Is Langya Henipavirus, LayV, A New Virus Threat? 35 People In China Infected

The Langya henipavirus (LayV) appears to have jumped from other animals to humans for the first … [+] time. And shrews may be the natural reservoir for this novel virus. (Photo: Getty)

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A novel virus appears to have jumped from other animals to humans for the first time. And this virus has some really nasty relatives. No, this isn’t 2020 too again. This is a different virus from the Covid-19 coronavirus. A Letter to the Editor just published in the New England Journal of Medicine described how the Langya henipavirus (LayV) has left at least 35 people in the Shandong and Henan provinces of China infected and sick with fevers. Before the you start hoarding toilet paper again, though, keep in mind that so far there have been two key differences between the LayV and the severe acute respiratory syndrome coronavirus 2 (SARS-CoV-2). Nevertheless, the LayV is part of the same family as the deadly Hendra and the Nipah viruses, which is kind of like being part of the Corleone family from the “Godfather” movies. So, it will be important to keep a close eye on what happens next.

Any time any virus makes a new jump from other animals to humans to cause illness, it should raise at least some concerns. After all, introducing your immune system to a novel virus can be like having someone go on a date for the first time ever. Your “like a virgin” immune system can either completely miss any warning signs or begin firing off in random directions, which in turn can cause damage to your body ala what’s happened with the SARS-CoV-2 and its nasty relative SARS.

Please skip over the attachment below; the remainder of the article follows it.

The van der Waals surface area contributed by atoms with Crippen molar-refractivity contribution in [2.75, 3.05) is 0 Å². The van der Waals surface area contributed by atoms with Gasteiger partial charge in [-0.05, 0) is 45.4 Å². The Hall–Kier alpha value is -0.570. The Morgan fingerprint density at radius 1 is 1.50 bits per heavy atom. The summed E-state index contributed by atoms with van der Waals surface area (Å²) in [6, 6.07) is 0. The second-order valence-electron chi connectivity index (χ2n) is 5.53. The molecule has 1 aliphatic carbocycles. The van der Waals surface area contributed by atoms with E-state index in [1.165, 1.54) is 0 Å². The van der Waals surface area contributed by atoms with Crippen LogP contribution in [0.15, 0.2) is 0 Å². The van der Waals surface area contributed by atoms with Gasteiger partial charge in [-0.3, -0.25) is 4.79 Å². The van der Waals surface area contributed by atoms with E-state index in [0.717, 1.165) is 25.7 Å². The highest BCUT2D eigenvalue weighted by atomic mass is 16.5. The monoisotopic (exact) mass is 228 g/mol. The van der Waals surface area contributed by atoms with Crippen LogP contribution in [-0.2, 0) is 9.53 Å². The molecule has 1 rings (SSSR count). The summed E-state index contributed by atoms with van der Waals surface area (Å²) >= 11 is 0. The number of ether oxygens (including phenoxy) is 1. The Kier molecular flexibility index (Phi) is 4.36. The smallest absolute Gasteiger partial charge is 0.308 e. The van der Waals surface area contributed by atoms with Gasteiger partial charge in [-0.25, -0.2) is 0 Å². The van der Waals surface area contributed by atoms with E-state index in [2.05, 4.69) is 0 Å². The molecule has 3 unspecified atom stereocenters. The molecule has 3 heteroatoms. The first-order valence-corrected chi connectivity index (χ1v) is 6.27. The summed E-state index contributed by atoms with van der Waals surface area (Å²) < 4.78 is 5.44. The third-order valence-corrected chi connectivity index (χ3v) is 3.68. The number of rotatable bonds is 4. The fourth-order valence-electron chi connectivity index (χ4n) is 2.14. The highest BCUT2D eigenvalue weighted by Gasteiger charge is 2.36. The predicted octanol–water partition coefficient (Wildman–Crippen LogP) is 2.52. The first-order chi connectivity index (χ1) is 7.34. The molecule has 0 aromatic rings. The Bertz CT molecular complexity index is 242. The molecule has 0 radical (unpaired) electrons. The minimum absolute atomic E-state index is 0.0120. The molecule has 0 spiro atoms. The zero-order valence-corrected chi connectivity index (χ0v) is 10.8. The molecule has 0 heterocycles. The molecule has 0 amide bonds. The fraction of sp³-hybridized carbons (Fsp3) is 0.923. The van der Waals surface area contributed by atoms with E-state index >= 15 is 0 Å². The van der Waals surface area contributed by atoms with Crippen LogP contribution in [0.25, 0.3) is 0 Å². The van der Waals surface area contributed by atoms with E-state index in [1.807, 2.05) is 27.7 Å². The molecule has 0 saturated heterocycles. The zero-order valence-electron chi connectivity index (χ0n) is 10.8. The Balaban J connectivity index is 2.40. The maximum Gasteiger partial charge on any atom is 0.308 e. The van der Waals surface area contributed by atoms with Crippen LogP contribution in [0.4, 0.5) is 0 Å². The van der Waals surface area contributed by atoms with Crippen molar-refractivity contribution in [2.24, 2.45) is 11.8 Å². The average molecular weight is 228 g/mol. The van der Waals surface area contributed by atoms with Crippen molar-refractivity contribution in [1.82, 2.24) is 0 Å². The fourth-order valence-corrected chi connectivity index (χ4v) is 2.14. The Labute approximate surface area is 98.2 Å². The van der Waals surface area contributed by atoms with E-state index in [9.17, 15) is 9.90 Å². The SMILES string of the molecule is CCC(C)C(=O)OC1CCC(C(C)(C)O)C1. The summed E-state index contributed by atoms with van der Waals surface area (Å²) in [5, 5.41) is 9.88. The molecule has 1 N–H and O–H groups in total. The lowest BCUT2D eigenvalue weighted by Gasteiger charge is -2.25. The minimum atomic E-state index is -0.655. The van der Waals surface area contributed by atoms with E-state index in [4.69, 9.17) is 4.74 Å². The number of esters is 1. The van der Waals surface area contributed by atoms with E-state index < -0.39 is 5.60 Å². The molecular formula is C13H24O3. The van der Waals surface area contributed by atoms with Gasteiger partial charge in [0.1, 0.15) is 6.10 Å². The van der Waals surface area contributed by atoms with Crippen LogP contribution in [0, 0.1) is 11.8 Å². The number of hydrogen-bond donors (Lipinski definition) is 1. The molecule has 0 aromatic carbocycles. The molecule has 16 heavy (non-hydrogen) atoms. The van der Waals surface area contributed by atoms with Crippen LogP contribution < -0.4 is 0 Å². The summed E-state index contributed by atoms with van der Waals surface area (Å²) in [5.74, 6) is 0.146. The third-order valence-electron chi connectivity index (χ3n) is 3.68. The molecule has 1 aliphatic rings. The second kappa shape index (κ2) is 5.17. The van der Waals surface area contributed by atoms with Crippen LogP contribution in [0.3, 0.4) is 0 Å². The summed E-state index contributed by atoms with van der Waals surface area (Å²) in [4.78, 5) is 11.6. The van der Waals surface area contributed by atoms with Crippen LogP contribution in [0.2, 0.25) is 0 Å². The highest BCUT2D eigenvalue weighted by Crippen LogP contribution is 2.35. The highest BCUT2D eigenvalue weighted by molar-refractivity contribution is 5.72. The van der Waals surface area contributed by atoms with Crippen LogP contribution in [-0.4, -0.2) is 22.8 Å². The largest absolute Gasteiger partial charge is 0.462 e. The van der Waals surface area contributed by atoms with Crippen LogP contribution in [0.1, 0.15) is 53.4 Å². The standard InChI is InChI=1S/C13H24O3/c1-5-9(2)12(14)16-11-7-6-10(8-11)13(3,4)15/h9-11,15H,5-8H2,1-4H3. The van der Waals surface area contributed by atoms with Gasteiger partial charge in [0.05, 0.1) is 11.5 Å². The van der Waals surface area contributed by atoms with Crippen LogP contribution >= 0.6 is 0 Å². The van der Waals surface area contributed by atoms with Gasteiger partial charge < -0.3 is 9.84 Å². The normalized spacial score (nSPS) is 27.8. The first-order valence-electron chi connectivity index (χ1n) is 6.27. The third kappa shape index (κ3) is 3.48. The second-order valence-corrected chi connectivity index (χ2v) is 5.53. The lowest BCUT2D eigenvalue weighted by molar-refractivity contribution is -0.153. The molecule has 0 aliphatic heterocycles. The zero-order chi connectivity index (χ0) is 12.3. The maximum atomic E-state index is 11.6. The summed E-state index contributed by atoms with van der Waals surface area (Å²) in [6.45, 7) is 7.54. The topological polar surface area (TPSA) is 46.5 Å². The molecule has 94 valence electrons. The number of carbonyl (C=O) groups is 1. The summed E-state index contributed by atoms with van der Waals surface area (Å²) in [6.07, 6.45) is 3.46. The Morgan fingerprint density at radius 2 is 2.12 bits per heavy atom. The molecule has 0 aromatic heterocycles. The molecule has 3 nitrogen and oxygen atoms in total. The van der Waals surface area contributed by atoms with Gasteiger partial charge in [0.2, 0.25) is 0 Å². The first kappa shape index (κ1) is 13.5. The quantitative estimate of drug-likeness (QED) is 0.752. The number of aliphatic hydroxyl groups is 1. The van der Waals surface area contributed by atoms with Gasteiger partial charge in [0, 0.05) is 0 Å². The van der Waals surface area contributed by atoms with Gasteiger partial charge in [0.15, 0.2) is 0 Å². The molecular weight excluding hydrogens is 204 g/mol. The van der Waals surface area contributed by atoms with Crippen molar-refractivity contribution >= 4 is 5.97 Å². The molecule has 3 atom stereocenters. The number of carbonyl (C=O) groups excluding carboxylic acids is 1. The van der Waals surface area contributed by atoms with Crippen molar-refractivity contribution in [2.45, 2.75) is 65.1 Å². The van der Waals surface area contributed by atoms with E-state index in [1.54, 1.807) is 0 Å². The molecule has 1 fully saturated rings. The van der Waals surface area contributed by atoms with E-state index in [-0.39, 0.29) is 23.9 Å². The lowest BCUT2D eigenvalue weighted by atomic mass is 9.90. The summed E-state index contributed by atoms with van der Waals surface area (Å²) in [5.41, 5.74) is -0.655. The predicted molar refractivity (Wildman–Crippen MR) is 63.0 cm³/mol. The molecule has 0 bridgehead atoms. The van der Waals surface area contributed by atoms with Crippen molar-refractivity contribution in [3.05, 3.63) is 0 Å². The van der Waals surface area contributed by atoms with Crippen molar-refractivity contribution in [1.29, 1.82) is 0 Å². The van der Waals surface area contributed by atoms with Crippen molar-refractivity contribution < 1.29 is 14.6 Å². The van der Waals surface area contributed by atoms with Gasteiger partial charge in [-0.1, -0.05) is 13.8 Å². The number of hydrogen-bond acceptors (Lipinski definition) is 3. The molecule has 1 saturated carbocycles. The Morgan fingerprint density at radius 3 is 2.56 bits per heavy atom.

One current key difference between the LayV and the SARS-CoV-2 though is that LayV has not yet caused any human deaths. At least, that’s according to the letter authored by a team from the Beijing Institute of Microbiology and Epidemiology, the Qingdao Municipal Center for Disease Control and Prevention, the Duke–National University of Singapore Medical School, and other institutions. Of the 26 cases where the LayV was the only pathogen found, 100% had a fever, 54% had fatigue, 50% cough, 50% loss of appetite, 46% had muscle aches, 38% nausea, 35% headaches, and 35% vomiting. This doesn’t sound like the LayV will necessarily get you on your knees, so to speak. However, a significant proportion of these patients have had some abnormalities on their blood tests with 54% having low white blood cell counts, 35% having low platelet counts, 35% showing evidence of abnormal liver function, and 8% showing evidence of abnormal kidney function. So time will tell whether the LayV can cause life-threatening illness.

A second key difference from the SARS-CoV-2 is that there hasn’t been any clear evidence of human-to-human transmission of the LayV to date. That’s based on contact tracing that was conducted for nine of the patients who had close contact with 15 different family members but didn’t seem to pass the virus to any of them. However, this sample size was still too small to say for sure whether the LayV can be passed from one human to another. Blood tests did reveal antibodies to the LayV in three of the 168 goats and four of the 79 dogs tested. So the virus seems to have made the goat and dog rounds to some degree. Testing of 25 wild small animal species revealed a shrew dat finding: 71 of the 262 shrews tested had evidence of LayV RNA. So it may be shrew that they are the natural reservoir of for the virus. This is another reason why “Dancing with the Shrews” may not be a great TV show concept. Regardless, shrew-to-human transmission is very unlikely to cause a large epidemic among humans because that would take a bleep load of shrews and shrew human Meetups. No the big “uh oh” would be if there were any evidence of sustained human-to-human transmission and the virus proved that it could kill humans.